Fresh Family Meals Made for Everyday Life

Roasted Garlic White Bean Dip

White bean dip drizzled with olive oil is in a light blue bowl, surrounded by crackers on a white platter.
Recipe At-A-Glance
Vegan, Gluten-Free10 minutes
Great Northern Beans give this vegan white bean dip next-level creaminess! This party favorite comes together in just a few minutes in your food processor.

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This is a recipe that is so incredibly simple, I almost feel guilty posting it! But the truth is, sometimes, the simplest of foods are some of the most delicious. I don’t know how it does it, but this pile of mashed up beans is so much more delicious than you’d think a pile of mashed up beans could ever be.

This recipe is so easy to make and so chock-full of addictive, garlicky flavor that it’s been in regular rotation in our house for years. It’s a workhorse recipe that we use for school lunches and easy, healthy snacks. The texture is what really sells it—white bean dip is so incredibly silky smooth and creamy after a quick trip in the food processor.

Olive oil streams into a food processor that already holds white beans.

What do you serve with white bean dip?

Serve it up with crackers, pretzels, pita chips, carrots, cucumbers, or whatever other dippers strike your fancy! When making this for a crowd, I like to make a platter of various dippers so everyone can mix-and-match their favorites.

Great Northern Beans? Cannellini Beans? Navy Beans? What bean should you use for white bean dip?

Most major supermarkets will carry three different kinds of white beans—Great Northern beans, cannellini beans, and navy beans. For the most part, they taste very similar, with the only difference being their size. I recommend the larger beans—either Great Northern or cannellini beans—just because they create an ever-so-slightly creamier texture. You can use all three interchangeably in this recipe though, and still get good results.

Can you use dried beans to make this dip?

You definitely can make this dip from dried beans! Just follow this method for soaking and cooking the dried beans first, and then proceed with the recipe as written.

White bean dip drizzled with olive oil is in a light blue bowl, surrounded by crackers.

Do you need to use the roasted garlic in this dip?

I love the flavor that a whole head of roasted garlic gives this dip, but if you’re short on time (and short on roasted garlic), adding 1 clove of fresh garlic to the mix will give you a similar flavor.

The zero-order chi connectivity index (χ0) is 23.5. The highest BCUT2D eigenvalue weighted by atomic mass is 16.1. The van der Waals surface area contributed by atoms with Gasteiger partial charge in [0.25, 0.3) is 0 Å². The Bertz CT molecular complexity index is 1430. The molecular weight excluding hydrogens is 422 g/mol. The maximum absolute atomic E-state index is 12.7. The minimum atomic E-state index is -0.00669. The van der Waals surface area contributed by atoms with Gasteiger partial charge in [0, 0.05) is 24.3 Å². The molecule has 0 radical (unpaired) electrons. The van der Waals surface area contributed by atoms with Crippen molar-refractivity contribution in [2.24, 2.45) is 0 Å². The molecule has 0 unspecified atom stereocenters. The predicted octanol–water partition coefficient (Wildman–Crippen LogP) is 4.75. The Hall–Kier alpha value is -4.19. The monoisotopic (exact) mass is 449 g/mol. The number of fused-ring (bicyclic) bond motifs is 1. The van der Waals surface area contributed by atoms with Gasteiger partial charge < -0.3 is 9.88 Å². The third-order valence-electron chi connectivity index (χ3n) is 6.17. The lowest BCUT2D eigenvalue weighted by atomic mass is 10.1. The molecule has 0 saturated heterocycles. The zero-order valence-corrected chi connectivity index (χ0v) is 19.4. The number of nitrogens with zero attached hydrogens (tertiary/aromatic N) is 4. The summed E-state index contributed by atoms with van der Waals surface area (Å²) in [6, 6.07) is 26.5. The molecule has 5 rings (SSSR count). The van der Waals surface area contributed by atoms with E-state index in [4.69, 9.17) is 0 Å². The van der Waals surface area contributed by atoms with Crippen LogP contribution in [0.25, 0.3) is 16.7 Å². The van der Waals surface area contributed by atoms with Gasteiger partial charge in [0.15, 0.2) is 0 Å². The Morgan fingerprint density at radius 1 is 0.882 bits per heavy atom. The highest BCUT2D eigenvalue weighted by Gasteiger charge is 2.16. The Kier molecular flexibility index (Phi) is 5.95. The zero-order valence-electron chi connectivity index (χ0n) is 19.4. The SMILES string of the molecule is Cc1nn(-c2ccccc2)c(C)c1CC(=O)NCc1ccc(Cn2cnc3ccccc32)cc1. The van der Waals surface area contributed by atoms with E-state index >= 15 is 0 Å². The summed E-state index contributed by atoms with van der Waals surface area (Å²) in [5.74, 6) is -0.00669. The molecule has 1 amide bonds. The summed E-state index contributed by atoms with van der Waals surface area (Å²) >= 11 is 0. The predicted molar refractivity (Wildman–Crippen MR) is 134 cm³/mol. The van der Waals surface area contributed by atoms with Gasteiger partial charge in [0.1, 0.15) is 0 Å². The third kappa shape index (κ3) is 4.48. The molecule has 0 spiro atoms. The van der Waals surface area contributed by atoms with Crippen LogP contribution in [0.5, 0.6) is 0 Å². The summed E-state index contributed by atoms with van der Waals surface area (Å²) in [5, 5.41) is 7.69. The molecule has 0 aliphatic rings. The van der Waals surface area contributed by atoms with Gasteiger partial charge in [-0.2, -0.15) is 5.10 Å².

How long does white bean dip keep? Can you freeze white bean dip?

I’ve had good luck with this keeping in the fridge for up to a week. If you want to store it longer than that, white bean dip freezes wonderfully! Just freeze it in zip-top freezer bags or in straight-side freezer-safe canning jars for up to six months.

Roasted Garlic White Bean Dip

Roasted Garlic White Bean Dip

Yield: 8 servings
Prep Time: 10 minutes
Total Time: 10 minutes

Great Northern Beans give this vegan white bean dip next-level creaminess! This party favorite comes together in just a few minutes in your food processor.


  • 2 cups Great Northern beans (about one can, drained and rinsed)
  • 1 head roasted garlic OR 1 clove fresh garlic
  • 2 teaspoons ground cumin
  • 1 1/4 teaspoon salt, plus more to taste
  • Juice of one lemon
  • 1/4 cup minced fresh parsley
  • 2 tablespoons water, plus more to achieve correct texture
  • 1/2 cup olive oil, divided


  1. In the basin of a food processor, combine the beans, garlic, cumin, salt, lemon juice, parsley, water, and two tablespoons of olive oil. Pulse until smooth.
  2. Turn food processor on low and stream in the remainder of the olive oil. Taste for seasoning and add more salt, if necessary, and more water to achieve correct thickness.
Nutrition Information:
Yield: 8 Serving Size: 1 serving
Amount Per Serving: Calories: 177Total Fat: 14gSaturated Fat: 2gTrans Fat: 0gUnsaturated Fat: 11gCholesterol: 0mgSodium: 335mgCarbohydrates: 10gFiber: 3gSugar: 0gProtein: 4g

At Wholefully, we believe that good nutrition is about much more than just the numbers on the nutrition facts panel. Please use the above information as only a small part of what helps you decide what foods are nourishing for you.

Cassie is the founder and CEO of Wholefully. She's a home cook and wellness junkie with a love of all things healthy living. She lives on a small hobby farm in Southern Indiana with her husband, daughter, two dogs, two cats, and 15 chickens.

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6 Responses
  1. Easy to make, a good quick and simple dip, however the amount of salt is way too much. I ended up doubling the amount of beans to dilute the salt but even then it was too salty. I would use about 1/3 of the salt and add more to your liking. All I can taste is salt.

    1. Ruth Donnelly

      Ditto on the salt…..Great, simple recipe, way too much salt! Start with 1/3 tsp. add if necessary! I too added a second can of beans and it was still too salty. Served it with spiced, pickled baby vegetables and brown rice crackers as an appetizer. This could become a go to recipe!

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Hello. My name is Cassie, and I’m a healthy home cooking expert.

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